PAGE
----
Notice to Our Readers: We are halting publication of the Significato Journal. It's been a lovely experience, but we have found that with limited time, we need to focus our efforts in new directions (which include book publishing). We have started to move content to our personal websites (https://peterfalkenbergbrown.com and https://kimmysophiabrown.com (Kim's website is not ready yet)). When that process is completed, we'll send out a final email to our SJ subscribers and invite you all to subscribe to our individual subscription lists. We'll post links to our other writers too, so that you can find their work. More to come... [Peter and Kim - May 26, 2020]
Nov 6, 1995
Did you ever hear Luciano Pavarotti sing? I have never been an opera buff, but sometimes I listen to it deliberately to broaden my horizons. Most of my exposure has come from things like Bugs Bunny wearing a viking helmet and blond pigtails, clasping his paws singing, "Figaro, Figaro Figaro."
However, one day while driving I heard an ad for an opera scheduled for broadcast on the radio. They played a five second phrase of an aria and said, "Hear Luciano Pavarotti in the role of Calaf in Puccini's Turandot." Pavarotti's voice made me tremble in the moment.
That's all I heard. What impact from such a brief musical phrase! It was like a lightning bolt shot through the middle of my being. I was desperate to find out more. I learned that the aria was on a recording called Carreras, Domingo, Pavarotti in Concert, Terme di Caracalla, Roma, conducted by Zubin Mehta. Disc jockeys call it The Three Tenors for short. Out of curiosity I bought the CD. I recognized stuff I had always associated with opera. O Sole Mio, and other shower songs. Then came cut number twelve, Nessun Dorma, the aria from Turandot, sung by Pavarotti.
Women, I warn you. Sit down for this one. Put your head back against the couch and crank up the volume. I was not prepared for the physical effect of this when heard full throttle.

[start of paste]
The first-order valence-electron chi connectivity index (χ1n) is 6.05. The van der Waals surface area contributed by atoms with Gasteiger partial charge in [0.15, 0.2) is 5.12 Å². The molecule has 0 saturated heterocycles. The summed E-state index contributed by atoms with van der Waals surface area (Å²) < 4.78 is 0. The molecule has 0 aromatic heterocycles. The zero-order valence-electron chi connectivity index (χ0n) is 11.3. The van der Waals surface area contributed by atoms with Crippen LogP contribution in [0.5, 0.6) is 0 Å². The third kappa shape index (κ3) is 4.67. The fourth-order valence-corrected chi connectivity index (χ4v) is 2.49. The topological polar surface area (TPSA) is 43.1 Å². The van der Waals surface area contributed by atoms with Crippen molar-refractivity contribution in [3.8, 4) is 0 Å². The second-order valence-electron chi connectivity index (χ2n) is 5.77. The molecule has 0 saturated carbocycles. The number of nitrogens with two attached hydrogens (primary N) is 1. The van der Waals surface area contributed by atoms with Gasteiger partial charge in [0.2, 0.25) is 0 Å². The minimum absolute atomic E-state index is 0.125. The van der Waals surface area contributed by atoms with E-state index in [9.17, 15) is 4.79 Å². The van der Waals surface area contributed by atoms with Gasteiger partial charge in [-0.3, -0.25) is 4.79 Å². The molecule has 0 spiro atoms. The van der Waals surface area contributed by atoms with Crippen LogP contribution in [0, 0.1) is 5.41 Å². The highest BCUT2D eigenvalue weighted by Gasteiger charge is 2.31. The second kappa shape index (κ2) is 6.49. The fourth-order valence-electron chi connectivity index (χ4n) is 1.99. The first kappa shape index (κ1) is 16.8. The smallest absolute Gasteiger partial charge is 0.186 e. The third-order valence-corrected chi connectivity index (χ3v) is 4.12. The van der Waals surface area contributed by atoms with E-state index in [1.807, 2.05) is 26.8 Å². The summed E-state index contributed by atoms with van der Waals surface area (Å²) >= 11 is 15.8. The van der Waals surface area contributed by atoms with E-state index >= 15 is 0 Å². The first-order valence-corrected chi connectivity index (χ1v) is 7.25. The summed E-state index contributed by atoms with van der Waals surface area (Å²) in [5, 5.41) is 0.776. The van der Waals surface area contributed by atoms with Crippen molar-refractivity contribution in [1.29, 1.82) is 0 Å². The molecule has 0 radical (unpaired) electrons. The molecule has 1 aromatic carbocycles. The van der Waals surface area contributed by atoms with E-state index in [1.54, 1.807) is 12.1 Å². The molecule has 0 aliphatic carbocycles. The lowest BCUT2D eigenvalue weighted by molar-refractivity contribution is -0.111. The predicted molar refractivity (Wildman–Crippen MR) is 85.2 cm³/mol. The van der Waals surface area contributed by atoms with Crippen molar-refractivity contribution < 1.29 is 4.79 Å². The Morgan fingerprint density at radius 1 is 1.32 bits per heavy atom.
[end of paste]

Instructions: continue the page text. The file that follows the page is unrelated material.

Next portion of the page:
The piece scales the height of human emotion. The combined intensity of the orchestra and Pavarotti's soaring voice gave me goosebumps and brought tears to my eyes. The final words of the aria, "Vincero! Vincero!" (which translates "I shall win! I shall win!") suggests the incarnate voice of God. ("I have purposed and I will do it.")
Husbands struggling to awaken a romantic response in their wives should buy this CD. It's a real swoon-a-matic. It can create the same symptoms in women that Rudolph Valentino caused when he was first seen on the silent screen: Quickened heart rates, shortness of breath, loss of consciousness and drool. It does it to me every time.
It takes creativity to be romantic when you're exhausted. At the end of the day, I barely have a pulse. My husband says, "I love you, Kimmy." "I love you too, Petey," I reply, as my eyes roll back in my head.
Everybody wants to find ways to keep the fire burning in their marriage. I'm trying to get out of the habit of greeting my husband every day wearing a sweatsuit. (At least it's not a housedress and curlers, ala Carol Burnett's cleaning lady.) He brings me little gifts. We try to ascend beyond the desks and diapers. Most folks I know want to find ways to enhance their romance. I figure if all else fails, couples could put on viking helmets and listen to an aria. Who knows? The worst that could happen is that they get an urge to eat spaghetti.
Kimmy Sophia Brown has loved humor and music and freedom for as long as she can remember.She is especially passionate about the environment and caring for animals.
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